Houston Amicus Attorney
Mary E. Ramos // Attorney At Law //
In certain cases, a judge may appoint an amicus attorney to represent the best interests of the
child. In suits involving the necessity of an amicus, judges in the Harris County Family Law
Courts have requested Mary E. Ramos to serve as the court-appointed amicus attorney. Please read
on to find out more about the role of an amicus attorney.
What is an Amicus Attorney?
- According to §107.001 of the Texas Family Code, an amicus attorney is an attorney appointed by
the court in a suit, other than a suit filed by a governmental entity, whose role is to provide legal
services necessary to assist the court in protecting a child's best interests rather than to provide
legal services to the child.
- Being the eyes and ears for the court, it is the amicus attorney whose voice is heard regarding
what is in the best interest of the child. While an amicus attorney should let the court know the
desires of the child, the amicus attorney is not required to advocate for those desires if the amicus
attorney believes the desires would not be in the best interests of the child. It is important to know
that the amicus attorney does not have an attorney-client relationship with the child, as the amicus
attorney provides legal services to the court, not the child.
When did the role of the amicus attorney begin?
- On September 1, 2003, the powers and duties of attorneys and non-attorneys appointed in Children's
Protective Services (CPS) cases and in private custody disputes were clarified. As it stands,
lawyers will no longer be appointed with the title of Guardian Ad Litem, but rather will be either an
Attorney Ad Litem or an Amicus Attorney.
- In short, the court will decide whether the function of an appointed lawyer in custody cases is
to assist the court to reach a best interest decision, or to represent the child in an attorney-client
In suits brought by a private individual, where the court appoints an amicus attorney, the court
cannot appoint an attorney ad litem.
An amicus attorney must be an attorney trained in child advocacy or an attorney determined by the
court to have experience equivalent to that training. Attorney's employed by the Title IV-D agency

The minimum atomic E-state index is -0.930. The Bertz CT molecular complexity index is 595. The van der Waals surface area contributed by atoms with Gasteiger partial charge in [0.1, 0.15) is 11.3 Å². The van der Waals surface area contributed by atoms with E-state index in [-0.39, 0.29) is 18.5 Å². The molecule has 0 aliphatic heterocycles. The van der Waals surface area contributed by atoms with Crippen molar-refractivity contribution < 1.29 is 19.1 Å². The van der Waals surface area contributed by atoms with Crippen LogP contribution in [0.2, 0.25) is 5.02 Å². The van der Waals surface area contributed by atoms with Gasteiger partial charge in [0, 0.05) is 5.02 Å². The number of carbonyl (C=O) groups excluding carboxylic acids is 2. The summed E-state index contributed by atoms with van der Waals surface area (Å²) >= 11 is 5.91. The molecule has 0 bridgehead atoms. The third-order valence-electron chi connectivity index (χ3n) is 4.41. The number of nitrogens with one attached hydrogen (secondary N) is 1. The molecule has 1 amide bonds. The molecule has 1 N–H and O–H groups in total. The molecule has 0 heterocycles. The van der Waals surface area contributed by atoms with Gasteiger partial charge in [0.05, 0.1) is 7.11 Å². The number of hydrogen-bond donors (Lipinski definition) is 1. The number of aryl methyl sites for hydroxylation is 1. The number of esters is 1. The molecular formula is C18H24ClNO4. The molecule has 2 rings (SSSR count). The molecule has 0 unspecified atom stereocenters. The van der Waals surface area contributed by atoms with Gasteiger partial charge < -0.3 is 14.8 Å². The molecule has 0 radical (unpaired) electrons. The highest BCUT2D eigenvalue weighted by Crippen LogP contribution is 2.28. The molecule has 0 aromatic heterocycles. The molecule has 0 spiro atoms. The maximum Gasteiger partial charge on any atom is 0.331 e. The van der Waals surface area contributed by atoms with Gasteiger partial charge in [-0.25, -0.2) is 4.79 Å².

(such as the attorney general's office) cannot be appointed or act as an amicus attorney.
How does an amicus attorney differ from an attorney ad-litem and a guardian ad litem?
In order to see the differences between the three, let’s look at their definitions:
As mentioned above, an amicus attorney may be appointed by the courts in suits brought on by
private individuals to assist the court in protecting the child’s best interests—not to
provide legal services to the child.
Attorney ad litem
An attorney ad litem is an attorney who provides legal services to a person, including a child, and
who owes to the person the duties of undivided loyalty, confidentiality, and competent representation.
Guardian ad litem
A guardian ad litem is a person appointed to represent the best interest of a child. The term
- a volunteer advocate;
- a professional, other than an attorney, who holds a relevant professional license and whose
training relates to the determination of a child’s best interests;
- an adult having the competence, training, and expertise determined by the court to be sufficient
to represent the best interest of the child;
- or an attorney ad litem appointed to serve in the dual role.
As you can see, the difference between them is that the amicus attorney is an attorney
appointed by the court in suits brought on by private individuals whose single role is to
provide the court with assistance in protecting the child’s best interests. This